To the Editor: Different historical view offered on 2nd Amendment
Written by William E. Feeman Jr., M.D.   
Wednesday, 18 December 2013 10:36
Yes, Virginia, there is a Santa Claus, and his name is Bill Davisson. I want to thank him ever so much for giving me a good laugh as an advanced Christmas present. In the spare time that I have, I read history - especially American colonial history. I would not claim to be an expert in this field, but I do know a fair amount about American colonial history.
May I first say that the 2nd Amendment to the Constitution states that "a well regulated militia" being essential to an orderly society, Congress shall make no laws abridging the right of the people to bear arms. The arms to which the amendment refers, however, are black powder muskets and pistols. I don't think that the Founding Fathers ever envisioned weapons of mass destruction, such as the AK 47 or AR 15.
I can name a number of armed insurrections in which individuals armed with various weapons fought it out with the government and lost: Bacon's Rebellion (albeit against the British government; Bacon was hanged), the Whiskey Rebellion (put down by no less than George Washington; the western Pennsylvania farmers were killed), the Civil War (you now who won that one), the shoot-out at Ruby Ridge (the shooter died), and the Davidians at Waco (most of whom died in the stand-off with the federal government). I could probably think of a few more cases. My point is that only people with a death wish would take up arms against the U.S. government. You can't show me one successful confrontation between the U.S. government and an armed group of citizens. Hence the thought of having automatic weapons in order to protect yourself against the government is insane - unless you have a death wish.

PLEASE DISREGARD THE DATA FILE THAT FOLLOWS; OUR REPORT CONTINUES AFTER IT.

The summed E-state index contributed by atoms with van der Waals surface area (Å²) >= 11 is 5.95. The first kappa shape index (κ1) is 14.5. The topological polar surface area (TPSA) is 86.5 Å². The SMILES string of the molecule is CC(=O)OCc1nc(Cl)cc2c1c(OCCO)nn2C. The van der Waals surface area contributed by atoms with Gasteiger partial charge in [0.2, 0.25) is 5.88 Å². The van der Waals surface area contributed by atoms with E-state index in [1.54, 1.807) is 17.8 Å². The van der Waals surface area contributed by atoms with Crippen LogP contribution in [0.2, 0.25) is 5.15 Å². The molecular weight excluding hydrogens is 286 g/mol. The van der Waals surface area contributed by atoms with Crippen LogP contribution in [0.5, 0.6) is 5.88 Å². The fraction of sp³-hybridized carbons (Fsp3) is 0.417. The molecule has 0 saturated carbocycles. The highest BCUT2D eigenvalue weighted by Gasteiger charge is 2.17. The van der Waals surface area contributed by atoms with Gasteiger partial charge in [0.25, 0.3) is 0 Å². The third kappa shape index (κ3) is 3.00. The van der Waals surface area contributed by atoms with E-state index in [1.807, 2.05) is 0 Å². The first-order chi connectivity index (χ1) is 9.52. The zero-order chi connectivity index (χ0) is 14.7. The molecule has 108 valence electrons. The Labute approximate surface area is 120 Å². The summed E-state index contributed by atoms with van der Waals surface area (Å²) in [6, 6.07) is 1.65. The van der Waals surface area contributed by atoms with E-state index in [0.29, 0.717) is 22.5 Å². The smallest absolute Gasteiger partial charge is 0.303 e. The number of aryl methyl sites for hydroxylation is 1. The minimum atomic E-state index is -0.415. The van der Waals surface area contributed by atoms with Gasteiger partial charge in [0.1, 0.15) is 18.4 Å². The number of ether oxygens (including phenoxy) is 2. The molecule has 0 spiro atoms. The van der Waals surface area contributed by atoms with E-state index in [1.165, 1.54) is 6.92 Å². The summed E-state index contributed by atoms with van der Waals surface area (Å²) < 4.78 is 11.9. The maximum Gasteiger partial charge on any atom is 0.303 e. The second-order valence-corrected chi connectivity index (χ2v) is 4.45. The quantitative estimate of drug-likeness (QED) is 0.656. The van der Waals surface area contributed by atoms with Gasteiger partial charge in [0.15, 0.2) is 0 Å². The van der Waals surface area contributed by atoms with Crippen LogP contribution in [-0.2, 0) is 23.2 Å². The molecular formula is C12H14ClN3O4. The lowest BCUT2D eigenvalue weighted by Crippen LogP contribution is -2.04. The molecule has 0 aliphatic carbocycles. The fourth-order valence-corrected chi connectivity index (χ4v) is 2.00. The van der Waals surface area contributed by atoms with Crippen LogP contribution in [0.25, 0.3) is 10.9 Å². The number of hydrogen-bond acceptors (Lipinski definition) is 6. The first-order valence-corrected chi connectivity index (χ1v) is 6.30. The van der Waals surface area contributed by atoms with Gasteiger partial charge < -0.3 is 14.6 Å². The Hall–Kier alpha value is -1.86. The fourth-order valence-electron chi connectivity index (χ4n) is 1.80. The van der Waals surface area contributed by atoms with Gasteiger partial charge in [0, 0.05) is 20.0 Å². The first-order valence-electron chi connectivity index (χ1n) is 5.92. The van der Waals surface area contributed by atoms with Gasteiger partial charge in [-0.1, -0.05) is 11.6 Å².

The last invasion of the USA was in 1812 - unless you count Pancho Villa's incursions/raids about a century ago. The armed forces of the USA repelled those "invasions," not a group of armed citizens. I acknowledge that in the days before we had a professional army, armed citizens fought in minor battles, and I acknowledge that in the Civil War there may have been the occasional skirmish between armed bands, but in the main the professional armed forces do the fighting. And who would ever invade the USA?  No one has a big enough army to do the job.
William E. Feeman Jr., M.D.
Bowling Green

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